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$lxt tgSitMta gaffs gagle: ft'Maij Sbmtrag, gtoaeniber
AW EUiCTMU TH11ILL
SINGULAR STAThMtNT Oh AN tXPfc
Ho Xleoelvcs trom Some 2Ccn & Sense ol
Dreamy Fleasuro In Takrnp Their Mcs
sages Others Have the Sunt Feeling
VVbcn Taking His Horse,"
i am not a scientinc man. I have never
Btuuieu pnysioiogy. mow little oi tne
tneorctacai soionoe oi eicctricicy. i otwita
stanuing toe last conieHBion x am a tete
grapa operator, ana nave oeen one lor tne
laat eigateen year.
"V nat i nave unuertaiccn to uo is simpij
to mace a piam, unvarmsnea .statement oi
eertazn lacts growing out oi my icnowieage
oi practical teiegrapny wnicn appear to me
remarjcaoj aimot mcreuioio anu to ass
on explanation oi tnem.
xariy in my experience as a teicgrapner
I came to notice tnat at certain penous ?
pecunaranu unaccountaoie ueugnt accom
panieu tne penormance oi myworx, wniic,
generany spending, it was lmsome enougo
to me, a young operator, to lroquentry
anu so Buaueniy uiu taebe remancnoie tran
sitions irom xnooi to ueiignt ta piace
tnat 1. Dcgan to as myten lor an explana
tion oi tne mybtery.
Tne most piausioietneory appeared to be
either tnat i was leenng particularly wed
wnen I found my worK a source oi so muca
pleasure, and tne contrary woen it Decaae
irksome, or tnat an uepenueu upon tae eni
aency or ueuciency oi toe operator at tne
otner enu oi tne wire. iut soon tne nrst
bypotnesis was proen to oe laise, anu not
long aiterwaru tneiaisity oi tne seconu was
- A mCu'LlAI? UlbCOV'EKT.
One day 1 lay on a cot in my office, ill
witn country lever, rearing tne omce call
Istaggoreu to tne instrument anu answered.
Tne enort nimost causeu me to taint. My
puise oounueu anu my ncau tnroooeu witn
acute pain. Iiut, to my utter astomsnment,
I leit wonuenmiy oetter tno instant i oo-
gan receiving tne message, j was even
temptcu alter tamng tne tram oruer to
Bond ou! nan a uozen messages accumu
lated since morning, auu wnicn nau not
been transmitteu oecau&eoi my mness; out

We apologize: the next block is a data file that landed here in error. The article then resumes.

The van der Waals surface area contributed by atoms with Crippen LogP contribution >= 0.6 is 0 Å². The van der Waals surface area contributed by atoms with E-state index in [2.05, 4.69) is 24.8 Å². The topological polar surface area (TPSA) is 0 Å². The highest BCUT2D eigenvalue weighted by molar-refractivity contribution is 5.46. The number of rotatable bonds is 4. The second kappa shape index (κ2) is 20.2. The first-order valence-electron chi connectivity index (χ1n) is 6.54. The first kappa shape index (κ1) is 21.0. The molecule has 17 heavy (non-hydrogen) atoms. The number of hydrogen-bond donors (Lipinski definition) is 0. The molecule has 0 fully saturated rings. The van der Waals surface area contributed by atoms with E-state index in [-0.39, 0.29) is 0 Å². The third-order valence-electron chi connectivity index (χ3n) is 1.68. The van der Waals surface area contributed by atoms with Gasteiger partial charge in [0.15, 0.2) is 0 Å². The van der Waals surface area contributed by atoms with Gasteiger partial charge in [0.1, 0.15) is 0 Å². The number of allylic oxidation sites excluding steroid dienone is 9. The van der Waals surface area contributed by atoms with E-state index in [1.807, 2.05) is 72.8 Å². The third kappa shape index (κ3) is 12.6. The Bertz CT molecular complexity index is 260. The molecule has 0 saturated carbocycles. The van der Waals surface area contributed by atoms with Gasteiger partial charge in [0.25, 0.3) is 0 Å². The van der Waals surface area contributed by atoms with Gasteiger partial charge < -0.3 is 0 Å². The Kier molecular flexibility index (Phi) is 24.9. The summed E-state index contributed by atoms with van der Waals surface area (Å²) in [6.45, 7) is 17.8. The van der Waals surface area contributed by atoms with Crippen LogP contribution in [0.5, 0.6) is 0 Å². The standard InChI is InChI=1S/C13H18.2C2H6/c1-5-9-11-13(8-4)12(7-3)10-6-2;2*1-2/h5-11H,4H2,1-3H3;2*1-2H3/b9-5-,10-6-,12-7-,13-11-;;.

again, to my amazement, 1 nau no sooner
touched tno icey tnan i oecame utterly m
enpamatcu. niy neau taroooeu worse tnan
ever, anu again x ieit mjson aooutto lamt.
'Ihus vanisneu my urbt tucory.
Not long niter tne mement just related
I uiscovereu tnese lacts: x irst, it invari
ably nueu mo witn ueiignt to receive lrora
tnat particular operator wnoso "..uorse"
had temporarily cureu mo oi tno fever, Dut
to senu to him or to any ocuer operator
was to experience oniy a unuorm amount
of labor, umnnisnou or increased by orui
Seconuiy, tne operator in question was
by no means u goou one. In lact he was
quite new to too uusiuess anu was wnat is
known as a "plug." as compared with
oidor and better tciograpners on tne same
circuit his writing was aoominaoie. He
Bont viciously fast, uid no spacing, formed
his Jotters bauly, and lacked tnat lirmness
and steadiness oi stroKoso essential in care
lul and intelligent wont, xuus 1, m com
mon with all wno wonted witn him, was
obliged to guess at mucn that he sent,
while it never limed to put me to my
trumps to keep up wan his lightning bpeed.
And yet there imarmoiy camo over njo
that 6cne of dreamy pleasure, m uolight
ful, 60 strange, so opposed to every atten
dant condition or circumstance, wnenever
it occamo my fortune to receive from him.
And so vanished my second theory.
One day I said to him over the wire, "It
always makes mo glau to tatco you."
"Do you mean it?" said he.
I answered atnrmatively.